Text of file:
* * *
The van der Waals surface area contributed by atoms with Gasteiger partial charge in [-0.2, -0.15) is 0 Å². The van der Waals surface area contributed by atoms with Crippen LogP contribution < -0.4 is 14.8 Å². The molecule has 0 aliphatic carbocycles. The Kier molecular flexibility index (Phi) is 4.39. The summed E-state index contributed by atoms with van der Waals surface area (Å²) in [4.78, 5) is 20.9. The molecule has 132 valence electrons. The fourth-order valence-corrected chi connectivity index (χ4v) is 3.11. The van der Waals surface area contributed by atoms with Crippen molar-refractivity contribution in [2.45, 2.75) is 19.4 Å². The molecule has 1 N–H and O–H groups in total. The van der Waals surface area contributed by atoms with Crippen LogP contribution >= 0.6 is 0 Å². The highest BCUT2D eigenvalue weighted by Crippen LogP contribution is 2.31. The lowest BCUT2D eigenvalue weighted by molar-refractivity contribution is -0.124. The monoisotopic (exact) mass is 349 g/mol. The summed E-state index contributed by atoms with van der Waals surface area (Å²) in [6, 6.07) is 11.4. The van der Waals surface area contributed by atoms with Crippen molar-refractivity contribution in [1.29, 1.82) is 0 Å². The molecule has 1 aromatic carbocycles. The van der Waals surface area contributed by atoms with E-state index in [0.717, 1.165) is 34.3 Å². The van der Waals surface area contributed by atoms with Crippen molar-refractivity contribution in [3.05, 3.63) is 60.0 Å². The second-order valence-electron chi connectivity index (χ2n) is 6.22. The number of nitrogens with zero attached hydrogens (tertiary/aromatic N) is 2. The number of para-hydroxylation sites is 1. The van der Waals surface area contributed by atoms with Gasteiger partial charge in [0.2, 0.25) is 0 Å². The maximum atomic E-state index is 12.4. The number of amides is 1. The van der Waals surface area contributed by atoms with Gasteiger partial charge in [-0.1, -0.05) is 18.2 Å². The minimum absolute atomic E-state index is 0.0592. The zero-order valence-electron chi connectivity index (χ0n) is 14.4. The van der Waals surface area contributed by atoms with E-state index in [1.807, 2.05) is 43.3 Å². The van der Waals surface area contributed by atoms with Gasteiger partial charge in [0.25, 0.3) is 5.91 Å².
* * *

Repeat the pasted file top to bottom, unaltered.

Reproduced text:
The van der Waals surface area contributed by atoms with Gasteiger partial charge in [-0.2, -0.15) is 0 Å². The van der Waals surface area contributed by atoms with Crippen LogP contribution < -0.4 is 14.8 Å². The molecule has 0 aliphatic carbocycles. The Kier molecular flexibility index (Phi) is 4.39. The summed E-state index contributed by atoms with van der Waals surface area (Å²) in [4.78, 5) is 20.9. The molecule has 132 valence electrons. The fourth-order valence-corrected chi connectivity index (χ4v) is 3.11. The van der Waals surface area contributed by atoms with Crippen molar-refractivity contribution in [2.45, 2.75) is 19.4 Å². The molecule has 1 N–H and O–H groups in total. The van der Waals surface area contributed by atoms with Crippen LogP contribution >= 0.6 is 0 Å². The highest BCUT2D eigenvalue weighted by Crippen LogP contribution is 2.31. The lowest BCUT2D eigenvalue weighted by molar-refractivity contribution is -0.124. The monoisotopic (exact) mass is 349 g/mol. The summed E-state index contributed by atoms with van der Waals surface area (Å²) in [6, 6.07) is 11.4. The van der Waals surface area contributed by atoms with Crippen molar-refractivity contribution in [1.29, 1.82) is 0 Å². The molecule has 1 aromatic carbocycles. The van der Waals surface area contributed by atoms with E-state index in [0.717, 1.165) is 34.3 Å². The van der Waals surface area contributed by atoms with Crippen molar-refractivity contribution in [3.05, 3.63) is 60.0 Å². The second-order valence-electron chi connectivity index (χ2n) is 6.22. The number of nitrogens with zero attached hydrogens (tertiary/aromatic N) is 2. The number of para-hydroxylation sites is 1. The van der Waals surface area contributed by atoms with Gasteiger partial charge in [0.2, 0.25) is 0 Å². The maximum atomic E-state index is 12.4. The number of amides is 1. The van der Waals surface area contributed by atoms with Gasteiger partial charge in [-0.1, -0.05) is 18.2 Å². The minimum absolute atomic E-state index is 0.0592. The zero-order valence-electron chi connectivity index (χ0n) is 14.4. The van der Waals surface area contributed by atoms with E-state index in [1.807, 2.05) is 43.3 Å². The van der Waals surface area contributed by atoms with Gasteiger partial charge in [0.25, 0.3) is 5.91 Å².